Song No. 5 is a real dynamite hit, I Want Candy from The Strangeloves from 1965. Among others, it was also covered by Bow Wow Wow in 1982. Per thinks The Strangeloves was a great band, they had several good songs, e.g. Night Time. Richard Gottehrer, who was part of the band formed Sire Records together with Seymour Stein. He produced Blondie’s first album and Marshall Crenshaw’s debut album too. Before forming The Strangeloves, the 3 guys were writing songs for other artists, girl group acts included. The girl group sound was going out of fashion due to the British Invasion style, so the guys decided to form an own beat group. They couldn’t fake British accent, so they pretended to be Australians. Per tells one version of Hang On Sloopy was on the same album as IWC. Per finds the Bo Diddley beat quite cool in IWC and tells that they also used the beat in Roxette’s Harleys & Indians.

After the song is played, the guys get back to Bow Wow Wow and are talking a bit about their debut album. It had a very strange title, See Jungle! See Jungle! Go Join Your Gang Yeah, City All Over! Go Ape Crazy! Sven asks what a record company can say when you come up with such title. Per says he doesn’t know. They laugh.

Sugar Me from Lynsey De Paul is next. Per says he bought the single when it was released on MAM Records. Lynsey De Paul was a singer-songwriter and it was she who wrote and also produced the song. Mr. G mentions Lynsey took part in the recording of one of the best pop songs of all time, Roll Away the Stone from Mott the Hoople. She is the one who is whispering ”Well I got my invite” on the album version. There is another story related to Mott the Hoople. When new guitarist, Luther Grosvenor joined the band, Lynsey De Paul suggested to change his name to Ariel Bender. Per says he saw them on their farewell tour last year in London and Ariel Bender was wearing quite tight pants that left nothing to the imagination. The guys are laughing. Sven tells they had their 40th anniversary reunion in 2009 and then he saw them in London. Lead singer Ian Hunter is still fantastic, the guys say. Getting back to Sugar Me, Per says one gets hooked immediately because of the piano intro. He thinks it’s very special.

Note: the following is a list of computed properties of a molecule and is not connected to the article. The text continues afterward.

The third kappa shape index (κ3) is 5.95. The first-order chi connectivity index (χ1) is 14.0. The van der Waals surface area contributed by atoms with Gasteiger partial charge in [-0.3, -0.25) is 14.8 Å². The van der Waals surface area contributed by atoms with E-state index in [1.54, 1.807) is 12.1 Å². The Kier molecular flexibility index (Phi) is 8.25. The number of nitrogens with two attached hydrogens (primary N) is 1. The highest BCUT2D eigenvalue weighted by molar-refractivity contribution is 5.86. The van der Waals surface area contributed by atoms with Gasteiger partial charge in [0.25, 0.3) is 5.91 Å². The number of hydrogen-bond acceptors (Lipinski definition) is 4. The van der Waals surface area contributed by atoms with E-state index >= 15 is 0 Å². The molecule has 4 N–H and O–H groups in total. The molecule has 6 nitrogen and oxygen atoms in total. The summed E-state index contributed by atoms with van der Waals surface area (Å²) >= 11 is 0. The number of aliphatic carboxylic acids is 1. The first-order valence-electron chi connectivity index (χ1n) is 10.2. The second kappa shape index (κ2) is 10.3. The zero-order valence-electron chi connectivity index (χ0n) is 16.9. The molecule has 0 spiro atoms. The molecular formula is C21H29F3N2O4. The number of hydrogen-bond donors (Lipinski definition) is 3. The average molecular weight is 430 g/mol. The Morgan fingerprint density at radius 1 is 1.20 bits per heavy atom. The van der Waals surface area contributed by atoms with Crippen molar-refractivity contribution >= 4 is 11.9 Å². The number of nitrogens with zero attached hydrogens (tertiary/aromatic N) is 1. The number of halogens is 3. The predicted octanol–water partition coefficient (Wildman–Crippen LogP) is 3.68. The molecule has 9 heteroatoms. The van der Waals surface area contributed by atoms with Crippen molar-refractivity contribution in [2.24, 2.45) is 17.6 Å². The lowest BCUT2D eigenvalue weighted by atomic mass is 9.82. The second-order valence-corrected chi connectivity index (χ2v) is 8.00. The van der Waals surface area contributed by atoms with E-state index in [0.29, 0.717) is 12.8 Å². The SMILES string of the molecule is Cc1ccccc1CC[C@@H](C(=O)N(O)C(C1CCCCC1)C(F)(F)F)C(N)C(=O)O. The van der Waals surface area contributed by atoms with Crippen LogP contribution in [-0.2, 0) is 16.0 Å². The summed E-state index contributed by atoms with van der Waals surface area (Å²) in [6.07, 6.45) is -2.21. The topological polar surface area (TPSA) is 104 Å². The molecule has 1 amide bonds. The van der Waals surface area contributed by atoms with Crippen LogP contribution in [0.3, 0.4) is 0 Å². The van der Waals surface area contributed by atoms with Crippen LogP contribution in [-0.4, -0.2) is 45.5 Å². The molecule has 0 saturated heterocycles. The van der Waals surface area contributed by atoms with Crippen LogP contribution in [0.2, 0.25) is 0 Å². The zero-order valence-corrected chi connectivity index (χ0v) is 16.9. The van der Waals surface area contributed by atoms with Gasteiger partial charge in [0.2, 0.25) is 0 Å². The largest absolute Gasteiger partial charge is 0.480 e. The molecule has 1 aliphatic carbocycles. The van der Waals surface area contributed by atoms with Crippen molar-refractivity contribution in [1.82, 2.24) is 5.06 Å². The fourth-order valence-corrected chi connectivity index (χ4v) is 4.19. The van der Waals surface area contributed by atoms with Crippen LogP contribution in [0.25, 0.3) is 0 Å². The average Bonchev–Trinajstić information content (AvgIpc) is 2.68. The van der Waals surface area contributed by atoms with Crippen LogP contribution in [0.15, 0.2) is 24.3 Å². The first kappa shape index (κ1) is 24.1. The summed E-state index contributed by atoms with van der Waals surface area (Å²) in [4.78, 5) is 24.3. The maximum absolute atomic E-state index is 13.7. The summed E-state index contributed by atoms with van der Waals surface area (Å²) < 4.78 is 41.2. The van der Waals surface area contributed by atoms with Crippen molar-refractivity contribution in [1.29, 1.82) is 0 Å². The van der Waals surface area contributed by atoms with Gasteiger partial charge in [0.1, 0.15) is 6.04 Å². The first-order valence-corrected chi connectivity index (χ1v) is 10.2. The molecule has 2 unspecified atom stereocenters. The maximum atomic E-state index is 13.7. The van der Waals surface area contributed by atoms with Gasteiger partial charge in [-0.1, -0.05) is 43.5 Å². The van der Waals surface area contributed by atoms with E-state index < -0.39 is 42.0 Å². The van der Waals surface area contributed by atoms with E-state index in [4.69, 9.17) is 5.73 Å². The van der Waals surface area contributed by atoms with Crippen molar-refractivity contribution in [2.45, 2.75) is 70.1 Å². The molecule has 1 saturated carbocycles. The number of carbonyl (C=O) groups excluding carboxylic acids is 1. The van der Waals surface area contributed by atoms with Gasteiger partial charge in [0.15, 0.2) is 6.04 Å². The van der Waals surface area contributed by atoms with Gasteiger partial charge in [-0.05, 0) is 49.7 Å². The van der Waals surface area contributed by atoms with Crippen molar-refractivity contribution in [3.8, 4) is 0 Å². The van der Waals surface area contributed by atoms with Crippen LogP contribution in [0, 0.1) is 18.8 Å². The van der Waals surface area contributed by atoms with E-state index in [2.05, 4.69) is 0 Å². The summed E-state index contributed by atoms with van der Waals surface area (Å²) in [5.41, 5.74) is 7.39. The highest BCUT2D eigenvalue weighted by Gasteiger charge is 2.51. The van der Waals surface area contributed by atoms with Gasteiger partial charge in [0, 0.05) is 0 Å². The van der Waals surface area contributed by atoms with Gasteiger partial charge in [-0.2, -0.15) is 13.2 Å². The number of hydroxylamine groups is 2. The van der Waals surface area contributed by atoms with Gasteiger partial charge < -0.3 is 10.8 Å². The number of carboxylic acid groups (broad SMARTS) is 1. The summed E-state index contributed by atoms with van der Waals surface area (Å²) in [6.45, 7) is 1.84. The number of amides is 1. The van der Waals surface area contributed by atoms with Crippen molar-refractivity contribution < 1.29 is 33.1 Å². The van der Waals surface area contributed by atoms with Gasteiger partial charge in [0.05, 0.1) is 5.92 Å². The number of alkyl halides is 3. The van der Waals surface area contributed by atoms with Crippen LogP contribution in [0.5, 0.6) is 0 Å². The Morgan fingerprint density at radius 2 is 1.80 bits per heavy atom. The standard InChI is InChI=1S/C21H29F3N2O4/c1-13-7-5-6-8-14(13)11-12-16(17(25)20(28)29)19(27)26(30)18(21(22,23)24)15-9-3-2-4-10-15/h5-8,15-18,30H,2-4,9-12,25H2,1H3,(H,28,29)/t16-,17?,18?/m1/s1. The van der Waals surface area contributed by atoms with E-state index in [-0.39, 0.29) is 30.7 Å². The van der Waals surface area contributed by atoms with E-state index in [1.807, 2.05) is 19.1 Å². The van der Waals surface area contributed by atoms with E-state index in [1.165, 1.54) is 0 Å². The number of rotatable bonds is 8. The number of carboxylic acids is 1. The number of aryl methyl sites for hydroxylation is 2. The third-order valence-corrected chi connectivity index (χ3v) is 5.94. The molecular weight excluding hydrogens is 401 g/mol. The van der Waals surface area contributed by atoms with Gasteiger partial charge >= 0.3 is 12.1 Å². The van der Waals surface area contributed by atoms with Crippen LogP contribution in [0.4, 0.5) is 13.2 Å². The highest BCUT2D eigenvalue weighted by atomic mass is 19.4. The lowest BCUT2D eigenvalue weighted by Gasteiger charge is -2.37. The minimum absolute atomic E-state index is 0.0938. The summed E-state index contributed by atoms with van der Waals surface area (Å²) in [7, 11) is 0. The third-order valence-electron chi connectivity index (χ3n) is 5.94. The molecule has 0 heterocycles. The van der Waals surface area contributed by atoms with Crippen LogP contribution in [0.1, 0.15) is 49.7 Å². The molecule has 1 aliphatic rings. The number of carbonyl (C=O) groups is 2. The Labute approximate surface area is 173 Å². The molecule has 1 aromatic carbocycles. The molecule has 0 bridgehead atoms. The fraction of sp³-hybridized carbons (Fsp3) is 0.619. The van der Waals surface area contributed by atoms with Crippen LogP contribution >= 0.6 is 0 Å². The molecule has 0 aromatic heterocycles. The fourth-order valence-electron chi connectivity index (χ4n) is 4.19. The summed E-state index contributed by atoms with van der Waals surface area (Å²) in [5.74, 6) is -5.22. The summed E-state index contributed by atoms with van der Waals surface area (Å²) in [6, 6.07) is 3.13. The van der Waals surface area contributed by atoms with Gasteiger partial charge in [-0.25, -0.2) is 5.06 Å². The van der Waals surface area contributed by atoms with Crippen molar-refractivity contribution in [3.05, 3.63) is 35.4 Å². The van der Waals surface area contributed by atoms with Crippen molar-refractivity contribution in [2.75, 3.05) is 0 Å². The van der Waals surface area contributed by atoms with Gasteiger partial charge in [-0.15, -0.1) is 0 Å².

Before talking about the Top3 songs, the guys mention two more that could have been on the list, Pour Some Sugar On Me from Def Leppard and Sugar Town from Nancy Sinatra. These didn’t make it, but No. 3 is Lips Like Sugar from Echo & The Bunnymen. The band is from Liverpool. Per thinks this is their best song and Sven says they broke through with this one. It’s very typical of the time, 1987 music (U2, Simple Minds). Mr. G thinks the song is a bit too long, but the chorus is awesome and they could have get to it a bit earlier. Sven reacts maybe ”Don’t bore us, get to the chorus!” was inspired by that. Haha. Per informs that the cool video to the song was directed by Anton Corbijn.

No. 2 is Sweet Lady Genevieve from The Kinks. The band is a favourite both for Per and Sven. Mr. G says that at the beginning, The Kinks were not an album band at all, rather a hit factory. Ray Davies was writing big stories and in 1973 they released Preservation Act. There was Preservation Act 1 and 2, the latter one was a double LP. The first one was a fantastic album according to Per. If you are looking back at the ’60s, Ray is definitely one of the best songwriters of that era. Sven says there is something disarming in his style. Per adds he started with songs like You Really Got Me, 3-chord riffs and he had his style, but he also left his style. Sweet Lady Genevieve is one of Per’s favourites from The Kinks, it’s absolutely magical. Sven asks Per as a songwriter what he thinks the magic is in this song. Mr. G says the magic lies in the complete song, in Ray Davies’ voice, in his expression, the whole story and the sound. It sounds how only The Kinks can sound. They had their own studio, Konk Studios. If you look at albums from before digital times, they sounded in a certain way (e.g. Olympic Studios). The Konk Studios sounded differently. It’s hard to do it these days when everything is digital. It sounds the same if you make songs on your laptop or e.g. in Ocean Way Studios in Los Angeles. Sven jokes and says it would be cool to have a Konk plugin.